The servant blew his bright bubbles silently and persistently. Then he suddenly gave a start of alarm as a dull thud made the whole house shake. The manservant jumped up and raced upstairs. He saw Handel lying motionless on the floor, eyes open and staring. The strong man was lying on his back groaning, or rather the groans were forcing their way out of him in short and increasingly weak grunts.

Now up from the floor below came Johann Christoph Schmidt, the master’s secretary and assistant. The two of them raised the weight of the man – his arms dangling limp, like those of a corpse – and laid him on the sofa. “Undress him,” Schmidt ordered the servant. “I’ll run for the doctor.”

Schmidt ran out without his coat, waving to all the coaches that trotted sedately by. At last, one of them stopped. Lord Chandos’s coachman had recognised Schmidt. “Handel is dying!” he cried out to the duke, whom he knew to be his beloved master’s best patron. The duke immediately told him to get into the coach, the horses were given a sharp crack of the whip, and they went to fetch Dr Jenkins from a room in Fleet Street where he was earnestly studying a urine sample. “It’s all the trouble he’s had that’s to blame,” lamented the secretary despondently. “They’ve plagued him to death, those damned singers and castrati, the scribblers and the carping critics, the whole wretched crew.”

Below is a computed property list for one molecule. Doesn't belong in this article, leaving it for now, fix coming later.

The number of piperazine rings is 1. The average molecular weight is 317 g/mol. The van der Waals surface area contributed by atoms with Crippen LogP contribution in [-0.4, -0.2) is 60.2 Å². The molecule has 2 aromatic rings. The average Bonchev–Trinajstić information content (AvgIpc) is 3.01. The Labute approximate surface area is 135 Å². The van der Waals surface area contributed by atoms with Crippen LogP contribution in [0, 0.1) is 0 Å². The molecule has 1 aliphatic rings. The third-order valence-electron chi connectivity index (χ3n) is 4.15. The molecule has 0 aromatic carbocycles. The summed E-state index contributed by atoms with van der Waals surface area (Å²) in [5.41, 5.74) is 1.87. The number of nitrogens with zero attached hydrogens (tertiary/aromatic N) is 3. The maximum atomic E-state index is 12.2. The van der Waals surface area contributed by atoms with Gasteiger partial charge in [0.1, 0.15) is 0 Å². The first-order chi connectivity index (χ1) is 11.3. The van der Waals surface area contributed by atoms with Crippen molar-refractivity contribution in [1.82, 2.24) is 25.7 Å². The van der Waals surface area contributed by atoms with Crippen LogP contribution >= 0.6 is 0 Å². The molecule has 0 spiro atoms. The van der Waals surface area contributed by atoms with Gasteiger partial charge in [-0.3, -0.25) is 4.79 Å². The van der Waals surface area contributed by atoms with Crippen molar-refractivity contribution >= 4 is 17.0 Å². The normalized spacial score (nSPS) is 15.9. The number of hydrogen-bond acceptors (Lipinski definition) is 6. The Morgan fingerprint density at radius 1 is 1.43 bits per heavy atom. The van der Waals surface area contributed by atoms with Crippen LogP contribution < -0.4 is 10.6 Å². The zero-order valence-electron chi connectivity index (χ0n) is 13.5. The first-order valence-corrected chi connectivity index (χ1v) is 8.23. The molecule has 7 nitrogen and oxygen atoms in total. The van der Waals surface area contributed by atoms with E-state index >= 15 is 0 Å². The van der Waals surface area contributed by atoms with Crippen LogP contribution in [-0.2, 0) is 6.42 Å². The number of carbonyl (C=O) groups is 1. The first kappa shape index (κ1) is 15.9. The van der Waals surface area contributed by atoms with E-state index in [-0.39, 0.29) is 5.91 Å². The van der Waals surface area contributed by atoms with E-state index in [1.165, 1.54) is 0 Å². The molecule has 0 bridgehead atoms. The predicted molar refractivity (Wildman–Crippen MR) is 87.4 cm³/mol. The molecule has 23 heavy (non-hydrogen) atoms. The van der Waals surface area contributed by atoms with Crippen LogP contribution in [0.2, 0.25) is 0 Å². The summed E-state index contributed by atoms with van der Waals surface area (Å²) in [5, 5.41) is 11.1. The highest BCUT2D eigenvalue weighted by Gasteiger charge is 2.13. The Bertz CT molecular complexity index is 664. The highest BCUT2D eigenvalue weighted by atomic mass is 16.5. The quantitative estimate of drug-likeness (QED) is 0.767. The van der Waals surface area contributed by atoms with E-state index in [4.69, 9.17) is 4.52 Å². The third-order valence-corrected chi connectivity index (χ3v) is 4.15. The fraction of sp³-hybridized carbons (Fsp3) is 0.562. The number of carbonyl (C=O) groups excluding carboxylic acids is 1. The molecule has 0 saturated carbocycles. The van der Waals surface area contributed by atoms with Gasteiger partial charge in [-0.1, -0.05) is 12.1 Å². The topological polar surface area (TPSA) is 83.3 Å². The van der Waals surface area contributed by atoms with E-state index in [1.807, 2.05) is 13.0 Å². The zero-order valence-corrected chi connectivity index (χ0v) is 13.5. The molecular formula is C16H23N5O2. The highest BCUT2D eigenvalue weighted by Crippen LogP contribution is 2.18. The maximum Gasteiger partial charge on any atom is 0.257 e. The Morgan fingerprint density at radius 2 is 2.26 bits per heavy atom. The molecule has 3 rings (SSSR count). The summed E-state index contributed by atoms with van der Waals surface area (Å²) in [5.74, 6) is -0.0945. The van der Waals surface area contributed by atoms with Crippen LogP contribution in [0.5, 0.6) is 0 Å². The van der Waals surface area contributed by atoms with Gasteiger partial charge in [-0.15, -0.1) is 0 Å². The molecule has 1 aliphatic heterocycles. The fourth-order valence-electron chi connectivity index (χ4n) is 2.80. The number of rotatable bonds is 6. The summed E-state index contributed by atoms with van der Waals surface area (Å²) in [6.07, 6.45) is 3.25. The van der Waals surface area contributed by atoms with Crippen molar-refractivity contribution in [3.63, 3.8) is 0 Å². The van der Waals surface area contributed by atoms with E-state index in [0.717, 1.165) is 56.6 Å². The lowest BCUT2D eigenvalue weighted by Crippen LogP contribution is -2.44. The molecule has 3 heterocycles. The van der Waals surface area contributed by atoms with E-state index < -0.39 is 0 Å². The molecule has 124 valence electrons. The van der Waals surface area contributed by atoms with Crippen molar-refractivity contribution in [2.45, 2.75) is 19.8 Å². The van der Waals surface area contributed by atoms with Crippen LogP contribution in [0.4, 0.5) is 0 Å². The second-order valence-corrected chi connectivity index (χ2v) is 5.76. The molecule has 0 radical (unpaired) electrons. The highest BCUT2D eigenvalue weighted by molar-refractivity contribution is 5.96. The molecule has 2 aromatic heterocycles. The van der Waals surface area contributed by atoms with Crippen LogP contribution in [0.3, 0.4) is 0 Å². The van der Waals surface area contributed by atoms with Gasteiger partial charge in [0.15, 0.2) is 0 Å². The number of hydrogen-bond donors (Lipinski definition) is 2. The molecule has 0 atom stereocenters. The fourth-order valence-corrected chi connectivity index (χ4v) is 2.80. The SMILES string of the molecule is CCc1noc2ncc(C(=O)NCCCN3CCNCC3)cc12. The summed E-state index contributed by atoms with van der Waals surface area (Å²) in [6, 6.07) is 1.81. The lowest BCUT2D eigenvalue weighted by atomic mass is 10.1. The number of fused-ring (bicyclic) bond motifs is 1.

In the house, the servant held the basin, Schmidt lifted Handel’s arm and the doctor cut into the vein. A jet of blood spurted up, hot, bright red blood, and the next moment a sigh of relief issued from the compressed lips. Handel took a deep breath and opened his eyes. They were still weary, faraway and unaware. The light in them was extinguished. Dr Jenkins bent lower. He saw that one eye, the right eye, was staring while the other looked livelier. He raised Handel’s right arm. It fell back as if dead. Then he raised the left arm. The left re­mained in its new position. Now Dr Jenkins knew enough.

When he had left the room Schmidt followed him to the stairs. “What is it?”

“Apoplexy. His right side is paralysed.”

“And will he – will he at least be able to work again? He can’t live without com­posing.”

Dr Jenkins was already on the stairs.

“No, he will never work again,” he said very quietly. “We may be able to save the man, but we have lost the musician.”

Schmidt stared at him with such despair in his eyes that the doctor felt stricken.